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Bond rater affirms solid forecast for county

A bond rating service has affirmed ratings of AA- (double-A minus) for Henderson County financing of construction and a rating of AA for general obligation bonds.


Fitch Ratings delivered the positive evaluation for the county's general obligation bonds and for a form of financing called certificates of participation, which are repaid through installment payments and secured by a mortgage lien on property such as schools, a courthouse and other governmental buildings.
"Fitch does a review every two years," said county Finance Director Carey McLelland. "The rating basically is affirming our strong financial position and stable outlook for the future."
The county borrowed $25.8 million in 2005 for the Human Services Building and Dana Elementary School renovation and $41.6 million in 2006 for the Historic Courthouse renovation, Technical Building and Blue Ridge Conference Center at BRCC and Sugarloaf Elementary School.
"We later in 2012 and 2013 refinanced that debt because of lower interest rates during that period of time when public debt interest rates dropped to around 2 percent," McLelland said.
CareyMcLelland copyCarey McLellandThe county supplied financial information to the raters and McLelland, Tax Assessor Stan Duncan and Assistant County Manager Amy Brantley explained the county's plans and forecast and answered questions in a phone interview.
Among the factors Fitch cited in its positive assessment were:

  • Sound reserves. "The county has maintained strong reserve levels, even after recent drawdowns for capital purposes."
  • Positive job indicators: "The economic base, while limited in breadth, features consistent employment growth and below average unemployment levels. Income indicators are mixed, with per capita and household income close to or above state levels, but moderately below national averages."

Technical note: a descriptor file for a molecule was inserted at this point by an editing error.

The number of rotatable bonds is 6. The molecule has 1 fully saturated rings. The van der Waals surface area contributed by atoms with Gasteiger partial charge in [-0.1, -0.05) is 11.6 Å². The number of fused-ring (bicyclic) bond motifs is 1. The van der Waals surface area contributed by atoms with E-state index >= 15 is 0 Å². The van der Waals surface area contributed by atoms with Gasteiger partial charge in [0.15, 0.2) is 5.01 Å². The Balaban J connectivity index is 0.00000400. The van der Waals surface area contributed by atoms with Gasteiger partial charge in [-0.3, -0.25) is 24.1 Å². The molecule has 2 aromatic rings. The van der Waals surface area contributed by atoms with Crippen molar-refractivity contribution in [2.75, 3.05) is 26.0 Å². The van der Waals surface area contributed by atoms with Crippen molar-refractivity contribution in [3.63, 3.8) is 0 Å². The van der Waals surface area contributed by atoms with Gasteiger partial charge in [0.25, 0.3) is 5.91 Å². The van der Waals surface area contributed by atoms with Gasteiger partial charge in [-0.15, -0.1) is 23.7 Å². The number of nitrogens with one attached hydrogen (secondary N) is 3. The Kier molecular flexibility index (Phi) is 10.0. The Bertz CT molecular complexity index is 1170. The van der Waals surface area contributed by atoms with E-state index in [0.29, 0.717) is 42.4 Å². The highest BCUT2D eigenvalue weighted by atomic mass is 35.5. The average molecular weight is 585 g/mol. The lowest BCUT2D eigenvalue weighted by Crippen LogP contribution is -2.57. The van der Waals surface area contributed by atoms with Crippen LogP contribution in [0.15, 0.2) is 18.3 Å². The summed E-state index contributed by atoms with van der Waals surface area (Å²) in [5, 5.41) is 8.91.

• Moderate debt: "Debt levels should remain moderate even with additional planned issuance. Overall carrying costs (debt service, required pension payments and other post-employment benefit [OPEB] payments) are manageable."

Henderson County, which had a population of 109,540 in 2013, grew by 23 percent from 2000 to 2013. Its unemployment rate in September of 4.5 percent had dropped 5.5 percent from a year earlier, and remained below the state average of 6.1 percent and national rate of 5.7 percent.
"The local economy is benefiting from ongoing economic development activity," Fitch noted. "A Sierra Nevada Brewing Company facility opened in 2014, providing about 100 new jobs and attracting new businesses to the area ... In early 2015, Sierra Nevada expects to open a tap room/restaurant facility, which will provide 150 new jobs."
The county has maintained healthy reserves despite spending $1.5 million in fiscal year 2012-13 on land and facilities.
"Although the initial fiscal 2014 budget assumed a deficit of over $6 million, the county generated a surplus after transfers of $2.2 million, or about 2 percent of spending," Fitch said. The county's unrestricted fund balance on June 30 was $33.1 million, or 30.3 percent of spending.
The county expects to borrow around $28 million to build the medical education campus, a joint project of the county, the city of Hendersonville, the Pardee Hospital, Wingate University and Blue Ridge Community College and commissioners are considering debt issuance for to an emergency services facility.
"County debt levels are expected to remain low even with these additional debt issuance plans," the ratings service said.
McLelland said it's unknown what form of borrowing the county may use for the joint medical education building because it would depend on market conditions next spring.